Talk of spray-painting may conjure images of graffiti or street utility work, but scientists at the University of Sheffield in the United Kingdom recently revealed that the technique can be used to harness the sun’s power.
Many renewable-energy laboratories are developing paints and coatings that can convert solar rays into energy, but the Sheffield researchers are the first to develop a method to fabricate a perovskite-based solar coating using a spray-applied process. Perovskite is a mineral made of calcium titanium oxide and is widely distributed throughout the Americas, Europe, and Asia. Unlike the earlier organic semiconductor coatings, the perovskite version is more efficient and less carbon-intensive to produce.
"There is a lot of excitement around perovskite-based photovoltaics,” said Sheffield physics professor and the project's lead researcher, David Lidzey, in a press release. "Remarkably, this class of material offers the potential to combine the high performance of mature solar-cell technologies with the low embedded-energy costs of production of organic photovoltaics.”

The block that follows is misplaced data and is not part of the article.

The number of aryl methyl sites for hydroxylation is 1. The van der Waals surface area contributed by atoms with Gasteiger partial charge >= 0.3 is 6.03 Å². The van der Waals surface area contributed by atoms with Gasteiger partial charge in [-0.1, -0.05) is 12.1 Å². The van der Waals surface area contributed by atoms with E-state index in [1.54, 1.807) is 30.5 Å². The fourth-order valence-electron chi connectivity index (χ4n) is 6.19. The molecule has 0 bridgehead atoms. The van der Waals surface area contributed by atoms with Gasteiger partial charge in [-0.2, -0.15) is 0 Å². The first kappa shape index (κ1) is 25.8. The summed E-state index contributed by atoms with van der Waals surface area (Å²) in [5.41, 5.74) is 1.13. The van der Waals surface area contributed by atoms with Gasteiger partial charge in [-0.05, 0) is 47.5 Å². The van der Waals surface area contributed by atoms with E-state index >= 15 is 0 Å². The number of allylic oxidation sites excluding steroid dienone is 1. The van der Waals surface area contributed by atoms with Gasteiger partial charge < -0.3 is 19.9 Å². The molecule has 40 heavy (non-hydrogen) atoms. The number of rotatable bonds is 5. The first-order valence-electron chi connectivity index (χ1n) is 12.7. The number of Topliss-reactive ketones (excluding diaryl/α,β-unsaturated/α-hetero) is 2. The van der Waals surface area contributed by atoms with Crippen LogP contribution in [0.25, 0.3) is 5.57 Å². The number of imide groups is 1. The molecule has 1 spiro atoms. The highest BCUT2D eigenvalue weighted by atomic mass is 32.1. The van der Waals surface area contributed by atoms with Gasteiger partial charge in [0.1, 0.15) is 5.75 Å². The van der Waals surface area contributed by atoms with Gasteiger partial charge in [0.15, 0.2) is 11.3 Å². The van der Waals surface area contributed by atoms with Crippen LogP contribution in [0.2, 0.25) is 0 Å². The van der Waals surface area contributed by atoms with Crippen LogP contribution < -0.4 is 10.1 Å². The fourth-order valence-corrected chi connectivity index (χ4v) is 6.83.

The perovskite-based cells can achieve a 19-percent efficiency rating compared to the pervasive silicon-based cells' 25-percent rating. However, the new spray-painted material requires much less energy to make than silicon, and the technology is developing quickly, with promising applications in a variety of solar technologies. "I believe that new, thin-film photovoltaic technologies are going to have an important role to play in driving the uptake of solar energy, and that perovskite-based cells are emerging as likely thin-film candidates,” Lidzey said.
The development suggests new opportunities to cover a variety of building materials with solar-harvesting coatings, although further research is needed to determine its durability and longevity. Perhaps a mobile version will one day be available, providing graffiti artists with the ability to paint and generate renewable power simultaneously.
Blaine Brownell, AIA, is a regularly featured columnist whose stories appear on this website each week. His views and conclusions are not necessarily those of ARCHITECT magazine nor of the American Institute of Architects.